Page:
The worst offense in the movie, in my opinion, is their portrayal of atheists. When I went to an early screener of this film a couple of months ago, the event coordinators talked about what a great ministry tool this would be -- how you could take your atheist friend to this film and communicate the gospel message to them through the film. However, the way atheists are portrayed in this film is honestly downright offensive. We as Christians have been called to reach out to non-believers and teach them about the gospel in a loving manner. The thing we need to remember is they're not our enemy; they're lost people in need of Jesus. But, with the exception of one character, non-believers are portrayed in this film as angry, sniveling, antagonists. These people are set up in the movie to be the characters you "love to hate", and that's exactly the opposite of the attitude we should have toward unbelievers.

So while this movie is marketed as a ministry or outreach tool, I would be scared to take my unbelieving friend to this movie for fear that they would be offended by the horrific antagonistic caricatures of the non-believers. And this, I feel, is God's Not Dead 2's greatest flaw. It attempts a two-fold purpose: to appeal to Christians who want to stand up for their faith, and to be an outreach tool to those who may have never even considered faith. And because of its split purpose, it misses the mark on both counts.

God's Not Dead 2 has a lot to like about it. I really enjoyed some of the third-act courtroom scenes as they hearkened back to dramatic courtroom dramas like Inherit the Wind or old Perry Mason episodes. It has a streamlined story and some terrific actors in lead roles. But because of its exaggerated story with an obvious agenda and failure to properly represent atheists and non-believers, it fails to hold up as a ministry tool or even as a solid Christian movie.

I really wanted to like this movie, and I know we're going to receive a lot of backlash over this mostly negative review. But I can't give this movie a pass solely on account of its popularity or ability to do well at the box office. I appreciate PureFlix Entertainment and their desire to continue perfecting their craft. I can obviously see they made a lot of improvements in this movie over the original, and I sincerely hope they can continue to do this with each new release.

Anyway, those are our thoughts on God's Not Dead 2, playing in theaters now. Now we'd like to know what you think. Have you seen this movie or are you planning on seeing it? Let us know your thoughts in the comments below - we'd love to hear from you! And if you liked this video and would like to see more, you can subscribe to stay up to date on all of our latest videos. And finally, if you'd like to be informed about all the latest Christian film news, you can visit our website at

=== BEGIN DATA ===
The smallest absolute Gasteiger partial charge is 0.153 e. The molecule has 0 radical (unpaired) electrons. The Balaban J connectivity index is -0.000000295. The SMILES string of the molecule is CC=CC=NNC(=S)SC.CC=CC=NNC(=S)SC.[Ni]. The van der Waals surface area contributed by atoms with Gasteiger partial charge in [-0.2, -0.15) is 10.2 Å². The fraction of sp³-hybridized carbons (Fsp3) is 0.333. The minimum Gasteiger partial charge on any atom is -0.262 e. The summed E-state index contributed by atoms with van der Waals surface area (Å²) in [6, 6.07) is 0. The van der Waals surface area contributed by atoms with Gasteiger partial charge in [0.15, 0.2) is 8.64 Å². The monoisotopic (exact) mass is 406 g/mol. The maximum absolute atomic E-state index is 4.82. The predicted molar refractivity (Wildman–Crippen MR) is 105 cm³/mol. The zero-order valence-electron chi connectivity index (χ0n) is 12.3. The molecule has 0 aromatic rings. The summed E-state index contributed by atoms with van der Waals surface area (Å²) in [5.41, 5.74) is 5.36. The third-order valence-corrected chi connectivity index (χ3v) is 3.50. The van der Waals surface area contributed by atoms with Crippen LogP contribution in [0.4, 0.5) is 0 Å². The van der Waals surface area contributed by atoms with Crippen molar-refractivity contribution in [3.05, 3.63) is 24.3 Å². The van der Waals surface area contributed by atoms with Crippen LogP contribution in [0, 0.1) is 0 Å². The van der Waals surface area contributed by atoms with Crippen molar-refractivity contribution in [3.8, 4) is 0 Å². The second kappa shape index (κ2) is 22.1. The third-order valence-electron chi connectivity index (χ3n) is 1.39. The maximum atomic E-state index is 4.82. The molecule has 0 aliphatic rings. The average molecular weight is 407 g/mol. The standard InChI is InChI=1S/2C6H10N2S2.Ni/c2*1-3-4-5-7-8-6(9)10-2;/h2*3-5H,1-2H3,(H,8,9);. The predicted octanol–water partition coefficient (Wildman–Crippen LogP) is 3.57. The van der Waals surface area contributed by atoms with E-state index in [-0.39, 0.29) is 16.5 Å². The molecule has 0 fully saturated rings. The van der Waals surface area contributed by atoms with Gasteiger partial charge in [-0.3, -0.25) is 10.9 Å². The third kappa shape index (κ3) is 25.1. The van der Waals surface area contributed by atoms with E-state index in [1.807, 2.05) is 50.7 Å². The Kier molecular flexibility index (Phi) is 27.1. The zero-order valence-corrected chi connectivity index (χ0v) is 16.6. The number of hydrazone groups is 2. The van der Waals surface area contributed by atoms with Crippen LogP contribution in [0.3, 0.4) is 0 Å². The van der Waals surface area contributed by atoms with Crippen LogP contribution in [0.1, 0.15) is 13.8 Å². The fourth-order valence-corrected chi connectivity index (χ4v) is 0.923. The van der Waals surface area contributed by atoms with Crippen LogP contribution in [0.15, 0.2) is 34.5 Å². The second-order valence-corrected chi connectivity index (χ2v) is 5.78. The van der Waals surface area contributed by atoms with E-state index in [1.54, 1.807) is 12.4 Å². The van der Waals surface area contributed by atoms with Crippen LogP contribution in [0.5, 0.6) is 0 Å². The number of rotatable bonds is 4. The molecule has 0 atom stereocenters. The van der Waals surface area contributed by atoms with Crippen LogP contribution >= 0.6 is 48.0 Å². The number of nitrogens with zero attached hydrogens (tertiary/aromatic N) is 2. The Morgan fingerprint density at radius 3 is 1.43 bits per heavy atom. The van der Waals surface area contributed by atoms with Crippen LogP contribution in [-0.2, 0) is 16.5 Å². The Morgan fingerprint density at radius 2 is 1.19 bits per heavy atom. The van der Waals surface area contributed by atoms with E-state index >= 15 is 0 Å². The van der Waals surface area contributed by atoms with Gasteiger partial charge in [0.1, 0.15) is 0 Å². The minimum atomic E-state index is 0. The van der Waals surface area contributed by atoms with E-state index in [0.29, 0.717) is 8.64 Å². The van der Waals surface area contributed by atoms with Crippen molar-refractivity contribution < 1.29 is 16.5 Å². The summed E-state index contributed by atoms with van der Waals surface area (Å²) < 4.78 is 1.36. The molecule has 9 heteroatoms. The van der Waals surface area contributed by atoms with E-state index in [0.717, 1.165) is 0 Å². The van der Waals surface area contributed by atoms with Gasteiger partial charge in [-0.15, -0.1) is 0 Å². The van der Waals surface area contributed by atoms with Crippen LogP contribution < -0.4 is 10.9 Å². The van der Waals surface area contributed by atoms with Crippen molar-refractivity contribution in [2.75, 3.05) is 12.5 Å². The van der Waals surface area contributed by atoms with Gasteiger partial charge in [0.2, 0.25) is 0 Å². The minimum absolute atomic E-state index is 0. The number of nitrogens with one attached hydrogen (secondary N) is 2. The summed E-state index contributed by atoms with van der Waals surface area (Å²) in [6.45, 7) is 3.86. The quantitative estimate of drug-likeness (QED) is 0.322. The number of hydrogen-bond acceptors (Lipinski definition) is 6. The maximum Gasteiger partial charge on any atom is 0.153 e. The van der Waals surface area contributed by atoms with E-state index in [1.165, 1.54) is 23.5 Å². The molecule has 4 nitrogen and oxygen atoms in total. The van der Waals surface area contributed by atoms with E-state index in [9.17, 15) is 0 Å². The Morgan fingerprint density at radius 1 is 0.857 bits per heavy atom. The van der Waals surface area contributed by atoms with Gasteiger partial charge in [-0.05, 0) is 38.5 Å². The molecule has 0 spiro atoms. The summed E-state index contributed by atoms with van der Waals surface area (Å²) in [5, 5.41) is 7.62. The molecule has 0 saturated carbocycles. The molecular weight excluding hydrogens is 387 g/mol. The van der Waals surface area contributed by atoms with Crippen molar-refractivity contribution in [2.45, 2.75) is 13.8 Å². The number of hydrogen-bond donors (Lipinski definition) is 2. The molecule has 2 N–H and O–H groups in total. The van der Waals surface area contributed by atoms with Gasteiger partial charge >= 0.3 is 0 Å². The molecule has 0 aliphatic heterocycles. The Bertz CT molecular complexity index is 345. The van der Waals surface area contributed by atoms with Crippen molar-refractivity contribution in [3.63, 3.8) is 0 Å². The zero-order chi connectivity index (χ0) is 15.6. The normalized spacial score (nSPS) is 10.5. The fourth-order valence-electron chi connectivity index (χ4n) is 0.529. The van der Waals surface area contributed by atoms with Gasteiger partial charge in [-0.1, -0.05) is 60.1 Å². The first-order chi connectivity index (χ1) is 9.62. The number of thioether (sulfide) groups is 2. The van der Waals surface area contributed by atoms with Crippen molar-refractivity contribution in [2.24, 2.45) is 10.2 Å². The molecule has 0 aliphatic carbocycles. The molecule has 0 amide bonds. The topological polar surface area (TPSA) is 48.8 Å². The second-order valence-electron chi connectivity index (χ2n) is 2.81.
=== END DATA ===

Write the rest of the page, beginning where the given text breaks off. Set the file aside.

What did you think about this movie? Let us know in the comments below!


I like to have my own openion

Jesus came to this earth during the time of the Roman empire. Nero was far more oppressive than our current system and Jesus and his followers were much more concerned with the lost and broken and really did not get involved in politics! Jesus had and has a heart for the lost and that includes atheists. Jesus was very hard on the religious establishment because so often they missed mark of the love and freedom found in God through Christ...not trying to changing the government! This movie portrays non-Christians as our enemy and it is sin and Satan!

The theme of this movie where the infringement of politics upon religious beliefs is not blown out of proportion as evidenced by the complaints of a few to silence the people of American in freedom of speech and Christian beliefs. There are numerous documented cases that testify to this so I have to respectfully disagree with your assessment of this movie.

Both this movie and the first one were excellent !! So was "Do You Believe" which you people still didn't like !! "Are You people watching the same movies I am? Do you sincerely call yourselves Christians? Do you side with The so-called-Liberal-side of GOD's House????? I plan on seeing it again.
My only complaint is I attended the showing on Friday evening April 1, and we didn't have much company...sad !!.. Looking forward to buying the DVD and part 3.

I'm glad you didn't shy away from writing an honest review, because that's what Christian made films need to improve. I just hope the filmmakers will read reviews like this and adjust accordingly in their next attempt. But pride and the constant affirmation of people who are just happy to see their thoughts and beliefs represented onscreen can be a huge barrier.

I saw God's Not Dead 2 on 4/1/16. I liked it very much. I will have a copy of it when it comes out on disk. I definitely disagree with your assessment of the atheists. I know a number of very liberal people who call them selves "Christians." I call them CINOs, Christian In Name Only. They attend church semi regularly and are very vocal about their liberal views when they are away from their church. They support the concept of keeping your religion inside the four walls of your church. They themselves practice this.